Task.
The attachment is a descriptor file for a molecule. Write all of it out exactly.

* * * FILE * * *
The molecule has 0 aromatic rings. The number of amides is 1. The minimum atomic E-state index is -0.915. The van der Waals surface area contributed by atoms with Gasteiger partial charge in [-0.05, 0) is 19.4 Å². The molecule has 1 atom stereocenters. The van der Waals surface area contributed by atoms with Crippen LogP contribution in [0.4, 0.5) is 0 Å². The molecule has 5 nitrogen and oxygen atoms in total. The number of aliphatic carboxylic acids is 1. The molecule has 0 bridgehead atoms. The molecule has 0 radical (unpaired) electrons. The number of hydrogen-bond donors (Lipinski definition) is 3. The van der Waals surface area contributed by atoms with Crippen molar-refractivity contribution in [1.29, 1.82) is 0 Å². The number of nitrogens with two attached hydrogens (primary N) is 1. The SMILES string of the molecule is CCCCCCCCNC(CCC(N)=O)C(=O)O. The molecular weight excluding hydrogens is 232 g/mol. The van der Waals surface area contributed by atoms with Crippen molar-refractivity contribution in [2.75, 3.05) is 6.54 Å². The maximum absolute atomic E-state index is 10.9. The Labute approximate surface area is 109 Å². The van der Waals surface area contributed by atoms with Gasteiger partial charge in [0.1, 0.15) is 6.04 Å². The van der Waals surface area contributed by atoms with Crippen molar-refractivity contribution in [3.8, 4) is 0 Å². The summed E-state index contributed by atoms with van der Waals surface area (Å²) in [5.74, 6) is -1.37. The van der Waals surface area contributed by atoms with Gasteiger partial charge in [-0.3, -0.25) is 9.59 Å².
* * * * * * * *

The molecule has 0 aromatic rings. The number of amides is 1. The minimum atomic E-state index is -0.915. The van der Waals surface area contributed by atoms with Gasteiger partial charge in [-0.05, 0) is 19.4 Å². The molecule has 1 atom stereocenters. The van der Waals surface area contributed by atoms with Crippen LogP contribution in [0.4, 0.5) is 0 Å². The molecule has 5 nitrogen and oxygen atoms in total. The number of aliphatic carboxylic acids is 1. The molecule has 0 bridgehead atoms. The molecule has 0 radical (unpaired) electrons. The number of hydrogen-bond donors (Lipinski definition) is 3. The van der Waals surface area contributed by atoms with Crippen molar-refractivity contribution in [1.29, 1.82) is 0 Å². The number of nitrogens with two attached hydrogens (primary N) is 1. The SMILES string of the molecule is CCCCCCCCNC(CCC(N)=O)C(=O)O. The molecular weight excluding hydrogens is 232 g/mol. The van der Waals surface area contributed by atoms with Crippen molar-refractivity contribution in [2.75, 3.05) is 6.54 Å². The maximum absolute atomic E-state index is 10.9. The Labute approximate surface area is 109 Å². The van der Waals surface area contributed by atoms with Gasteiger partial charge in [0.1, 0.15) is 6.04 Å². The van der Waals surface area contributed by atoms with Crippen molar-refractivity contribution in [3.8, 4) is 0 Å². The summed E-state index contributed by atoms with van der Waals surface area (Å²) in [5.74, 6) is -1.37. The van der Waals surface area contributed by atoms with Gasteiger partial charge in [-0.3, -0.25) is 9.59 Å².